Touchscreen Use Among Geoscientists: Perceptions of Comfort, Task Productivity, and Task Satisfaction



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Touchscreen use among geoscientists at larger oil and gas companies has been on the rise in the past several years. The investment in this technology is high and the benefits have yet to be confirmed. It is imperative to know whether geoscientists see a reduction in their ergonomic symptoms while experiencing an increase in task productivity and task satisfaction. A group of single touchscreen plus single non-touch display users were compared against a group of dual non-touch display users to see how they relate in all three areas: perceived discomfort, task productivity, and task satisfaction. In addition, the participant’s past ergonomic discomfort was taken into consideration to see if symptoms have improved, worsened, or were transferred to another body part. The aspects of their work that were evaluated and recorded including postures, equipment type, perceived task productivity levels, perceived task satisfaction, and current and previous discomfort levels. The finding supported productivity being positively affected by touchscreen use, while speed was supported at a lesser level. Discomfort was an issue due to poor historical data causing analysis issues and no real significance was found. Overall, doing research in an uncontrolled environment caused several more confounding variables than expected that impacted the veracity of this research. In conclusion, it was found that there were enough significant differences in perceived productivity between the groups to warrant further research in this area, but any future research needs to be conducted in a controlled environment.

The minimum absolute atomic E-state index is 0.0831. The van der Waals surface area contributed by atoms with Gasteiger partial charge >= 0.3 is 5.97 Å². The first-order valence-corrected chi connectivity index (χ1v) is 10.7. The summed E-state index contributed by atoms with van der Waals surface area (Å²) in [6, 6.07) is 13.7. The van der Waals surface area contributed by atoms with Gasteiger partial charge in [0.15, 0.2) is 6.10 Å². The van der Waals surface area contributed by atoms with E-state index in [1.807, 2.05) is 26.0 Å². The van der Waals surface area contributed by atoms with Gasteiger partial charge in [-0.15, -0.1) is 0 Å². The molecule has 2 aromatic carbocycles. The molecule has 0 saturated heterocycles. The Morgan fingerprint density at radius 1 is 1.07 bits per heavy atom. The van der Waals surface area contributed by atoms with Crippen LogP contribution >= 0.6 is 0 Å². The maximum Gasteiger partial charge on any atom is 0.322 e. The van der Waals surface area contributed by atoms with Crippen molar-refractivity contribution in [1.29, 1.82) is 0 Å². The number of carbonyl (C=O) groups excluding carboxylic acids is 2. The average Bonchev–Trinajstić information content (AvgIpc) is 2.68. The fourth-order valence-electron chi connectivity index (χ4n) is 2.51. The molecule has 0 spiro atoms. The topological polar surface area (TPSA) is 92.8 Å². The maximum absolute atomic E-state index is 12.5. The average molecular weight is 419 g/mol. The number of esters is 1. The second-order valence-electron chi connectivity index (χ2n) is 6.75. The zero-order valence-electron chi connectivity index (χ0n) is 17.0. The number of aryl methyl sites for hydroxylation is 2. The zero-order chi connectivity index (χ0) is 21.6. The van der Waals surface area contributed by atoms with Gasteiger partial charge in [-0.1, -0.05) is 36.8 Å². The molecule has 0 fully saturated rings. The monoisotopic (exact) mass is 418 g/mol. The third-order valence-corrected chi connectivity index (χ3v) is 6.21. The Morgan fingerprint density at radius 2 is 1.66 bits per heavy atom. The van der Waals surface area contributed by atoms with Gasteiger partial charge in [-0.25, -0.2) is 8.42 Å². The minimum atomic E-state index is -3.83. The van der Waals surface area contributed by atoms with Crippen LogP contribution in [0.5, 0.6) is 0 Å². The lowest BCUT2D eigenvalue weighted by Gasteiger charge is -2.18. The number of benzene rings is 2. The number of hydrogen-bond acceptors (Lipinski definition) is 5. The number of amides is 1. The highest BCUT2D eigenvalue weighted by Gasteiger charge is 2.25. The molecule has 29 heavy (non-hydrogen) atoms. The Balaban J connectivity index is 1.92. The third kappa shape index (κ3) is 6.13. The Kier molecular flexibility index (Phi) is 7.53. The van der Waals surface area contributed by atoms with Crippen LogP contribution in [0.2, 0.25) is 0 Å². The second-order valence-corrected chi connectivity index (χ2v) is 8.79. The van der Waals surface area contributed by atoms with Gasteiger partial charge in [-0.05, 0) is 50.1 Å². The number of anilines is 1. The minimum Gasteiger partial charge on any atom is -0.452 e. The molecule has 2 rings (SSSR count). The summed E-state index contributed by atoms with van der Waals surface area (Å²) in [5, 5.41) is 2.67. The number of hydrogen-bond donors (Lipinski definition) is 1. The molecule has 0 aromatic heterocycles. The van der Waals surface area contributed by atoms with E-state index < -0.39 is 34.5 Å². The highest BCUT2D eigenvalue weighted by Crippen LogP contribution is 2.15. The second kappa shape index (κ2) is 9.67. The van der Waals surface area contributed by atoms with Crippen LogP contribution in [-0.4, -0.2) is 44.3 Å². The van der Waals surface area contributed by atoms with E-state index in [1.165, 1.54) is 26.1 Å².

Touchscreen, Productivity